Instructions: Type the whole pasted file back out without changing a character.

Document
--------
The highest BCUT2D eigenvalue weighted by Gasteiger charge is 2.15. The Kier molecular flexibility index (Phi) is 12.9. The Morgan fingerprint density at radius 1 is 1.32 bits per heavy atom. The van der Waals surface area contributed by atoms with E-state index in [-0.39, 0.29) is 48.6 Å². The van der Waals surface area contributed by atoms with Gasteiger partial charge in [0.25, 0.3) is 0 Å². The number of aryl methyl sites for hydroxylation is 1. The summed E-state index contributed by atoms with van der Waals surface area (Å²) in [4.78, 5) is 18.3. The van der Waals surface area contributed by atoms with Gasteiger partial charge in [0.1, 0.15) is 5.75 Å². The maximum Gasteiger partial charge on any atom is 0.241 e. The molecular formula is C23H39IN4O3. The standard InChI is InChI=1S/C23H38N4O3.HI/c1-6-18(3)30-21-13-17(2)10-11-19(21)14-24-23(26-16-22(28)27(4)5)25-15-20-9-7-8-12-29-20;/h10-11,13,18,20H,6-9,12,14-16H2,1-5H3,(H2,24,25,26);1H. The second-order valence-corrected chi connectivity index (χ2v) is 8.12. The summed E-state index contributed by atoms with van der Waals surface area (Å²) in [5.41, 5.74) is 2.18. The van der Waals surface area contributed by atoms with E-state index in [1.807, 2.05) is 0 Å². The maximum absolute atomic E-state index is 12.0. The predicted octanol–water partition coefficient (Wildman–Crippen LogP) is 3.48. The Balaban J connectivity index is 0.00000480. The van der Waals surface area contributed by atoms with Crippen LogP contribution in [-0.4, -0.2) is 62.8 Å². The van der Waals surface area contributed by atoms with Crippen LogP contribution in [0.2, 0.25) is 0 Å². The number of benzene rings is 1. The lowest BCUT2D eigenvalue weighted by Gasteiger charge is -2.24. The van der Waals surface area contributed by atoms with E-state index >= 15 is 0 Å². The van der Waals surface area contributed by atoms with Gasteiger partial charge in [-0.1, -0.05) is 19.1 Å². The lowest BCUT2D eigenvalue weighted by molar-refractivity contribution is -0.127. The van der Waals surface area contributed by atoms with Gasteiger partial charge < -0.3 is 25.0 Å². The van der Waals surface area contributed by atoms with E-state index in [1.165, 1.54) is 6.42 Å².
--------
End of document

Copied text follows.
The highest BCUT2D eigenvalue weighted by Gasteiger charge is 2.15. The Kier molecular flexibility index (Phi) is 12.9. The Morgan fingerprint density at radius 1 is 1.32 bits per heavy atom. The van der Waals surface area contributed by atoms with E-state index in [-0.39, 0.29) is 48.6 Å². The van der Waals surface area contributed by atoms with Gasteiger partial charge in [0.25, 0.3) is 0 Å². The number of aryl methyl sites for hydroxylation is 1. The summed E-state index contributed by atoms with van der Waals surface area (Å²) in [4.78, 5) is 18.3. The van der Waals surface area contributed by atoms with Gasteiger partial charge in [0.1, 0.15) is 5.75 Å². The maximum Gasteiger partial charge on any atom is 0.241 e. The molecular formula is C23H39IN4O3. The standard InChI is InChI=1S/C23H38N4O3.HI/c1-6-18(3)30-21-13-17(2)10-11-19(21)14-24-23(26-16-22(28)27(4)5)25-15-20-9-7-8-12-29-20;/h10-11,13,18,20H,6-9,12,14-16H2,1-5H3,(H2,24,25,26);1H. The second-order valence-corrected chi connectivity index (χ2v) is 8.12. The summed E-state index contributed by atoms with van der Waals surface area (Å²) in [5.41, 5.74) is 2.18. The van der Waals surface area contributed by atoms with E-state index in [1.807, 2.05) is 0 Å². The maximum absolute atomic E-state index is 12.0. The predicted octanol–water partition coefficient (Wildman–Crippen LogP) is 3.48. The Balaban J connectivity index is 0.00000480. The van der Waals surface area contributed by atoms with Crippen LogP contribution in [-0.4, -0.2) is 62.8 Å². The van der Waals surface area contributed by atoms with Crippen LogP contribution in [0.2, 0.25) is 0 Å². The number of benzene rings is 1. The lowest BCUT2D eigenvalue weighted by Gasteiger charge is -2.24. The van der Waals surface area contributed by atoms with E-state index >= 15 is 0 Å². The van der Waals surface area contributed by atoms with Gasteiger partial charge in [-0.1, -0.05) is 19.1 Å². The lowest BCUT2D eigenvalue weighted by molar-refractivity contribution is -0.127. The van der Waals surface area contributed by atoms with Gasteiger partial charge < -0.3 is 25.0 Å². The van der Waals surface area contributed by atoms with E-state index in [1.165, 1.54) is 6.42 Å².